In 1987 she phones Lemper who has written to her, and out of this three-hour call the singer and actress has created and written this show, telling some captivating secrets of her life.

Lemper alternates between the persona of the reclusive Dietrich and the performing one as well as herself. The recluse talks of her loneliness and the pains of the body and the heart. She reminisces about her many affairs, stating that love never lasts but friendships do. The public Dietrich is well known but not the personal which she wants Lemper to redress in the future.

She recalls her hatred of Hitler and the Nazis and that she renounced her Germany citizenship and took up an American one. She enlisted and toured the front lines of Europe to boost the morale of US servicemen – “her boys”. In 1943 her recording of ‘Lili Marleen’ – a song of dreams – is broadcast all over Europe. This led to a backlash in Germany which lasted for years. It was only towards the end of her career that she was welcomed back and even then there were hostile Neo-Nazis protests. Her anti-war spiel leads into a moving version of ‘Where Have All The Flowers Gone?’ – half in German and half in English.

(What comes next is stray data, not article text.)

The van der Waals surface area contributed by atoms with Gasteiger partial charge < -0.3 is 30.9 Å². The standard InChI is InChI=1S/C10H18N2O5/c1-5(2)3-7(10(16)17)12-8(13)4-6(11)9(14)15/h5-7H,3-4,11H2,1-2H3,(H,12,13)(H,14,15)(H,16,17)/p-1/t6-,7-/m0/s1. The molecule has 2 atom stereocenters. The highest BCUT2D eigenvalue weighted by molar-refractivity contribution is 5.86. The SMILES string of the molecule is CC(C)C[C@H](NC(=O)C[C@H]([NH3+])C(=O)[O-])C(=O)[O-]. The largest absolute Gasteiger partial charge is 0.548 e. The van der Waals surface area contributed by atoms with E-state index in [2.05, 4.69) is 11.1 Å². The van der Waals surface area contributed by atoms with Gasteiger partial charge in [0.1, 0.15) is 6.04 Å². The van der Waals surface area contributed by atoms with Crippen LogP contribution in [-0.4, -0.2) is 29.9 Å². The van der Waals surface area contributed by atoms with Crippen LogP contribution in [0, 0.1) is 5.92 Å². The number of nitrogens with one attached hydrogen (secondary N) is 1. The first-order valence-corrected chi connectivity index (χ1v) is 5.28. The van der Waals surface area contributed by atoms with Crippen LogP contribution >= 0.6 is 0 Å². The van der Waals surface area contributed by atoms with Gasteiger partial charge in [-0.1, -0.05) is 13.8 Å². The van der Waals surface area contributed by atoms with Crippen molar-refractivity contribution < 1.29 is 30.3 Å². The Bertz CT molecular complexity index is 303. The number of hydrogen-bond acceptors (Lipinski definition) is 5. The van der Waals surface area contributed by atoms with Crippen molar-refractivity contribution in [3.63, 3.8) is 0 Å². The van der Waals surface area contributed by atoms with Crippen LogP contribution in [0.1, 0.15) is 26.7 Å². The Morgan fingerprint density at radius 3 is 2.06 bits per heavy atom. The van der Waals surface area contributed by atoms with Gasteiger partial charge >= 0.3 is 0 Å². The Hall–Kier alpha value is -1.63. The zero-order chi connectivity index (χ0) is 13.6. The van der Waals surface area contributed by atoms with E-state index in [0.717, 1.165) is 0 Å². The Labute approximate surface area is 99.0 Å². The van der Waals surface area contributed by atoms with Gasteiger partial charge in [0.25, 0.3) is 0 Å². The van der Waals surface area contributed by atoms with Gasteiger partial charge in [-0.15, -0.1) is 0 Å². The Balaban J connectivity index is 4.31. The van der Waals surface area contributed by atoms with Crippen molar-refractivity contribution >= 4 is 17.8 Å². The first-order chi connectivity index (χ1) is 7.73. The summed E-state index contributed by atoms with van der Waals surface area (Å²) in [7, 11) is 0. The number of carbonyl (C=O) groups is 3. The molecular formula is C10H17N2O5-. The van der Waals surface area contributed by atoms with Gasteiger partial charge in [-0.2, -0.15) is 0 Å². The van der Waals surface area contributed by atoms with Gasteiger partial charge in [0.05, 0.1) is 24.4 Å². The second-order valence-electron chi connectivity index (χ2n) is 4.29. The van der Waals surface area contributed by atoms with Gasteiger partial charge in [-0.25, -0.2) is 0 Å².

When Lemper sings she does so without slavishly impersonating the legend. With songs like ‘One For My Baby’ and ‘Just a Gigolo’ she sings in her own style with the hint of Dietrich being replaced with a jazzy delivery.

Her film work is recalled along with her relations with their directors, particularly with Billy Wilder and Von Sternberg. This enables Lemper to sing ‘The Boys in the Back Room’ and ‘They Call Me Naughty Lola’ where she dons the top hat and adopts that iconic pose on a chair. Lemper gives it a jazz treatment which is augmented by fine piano and trumpet solos.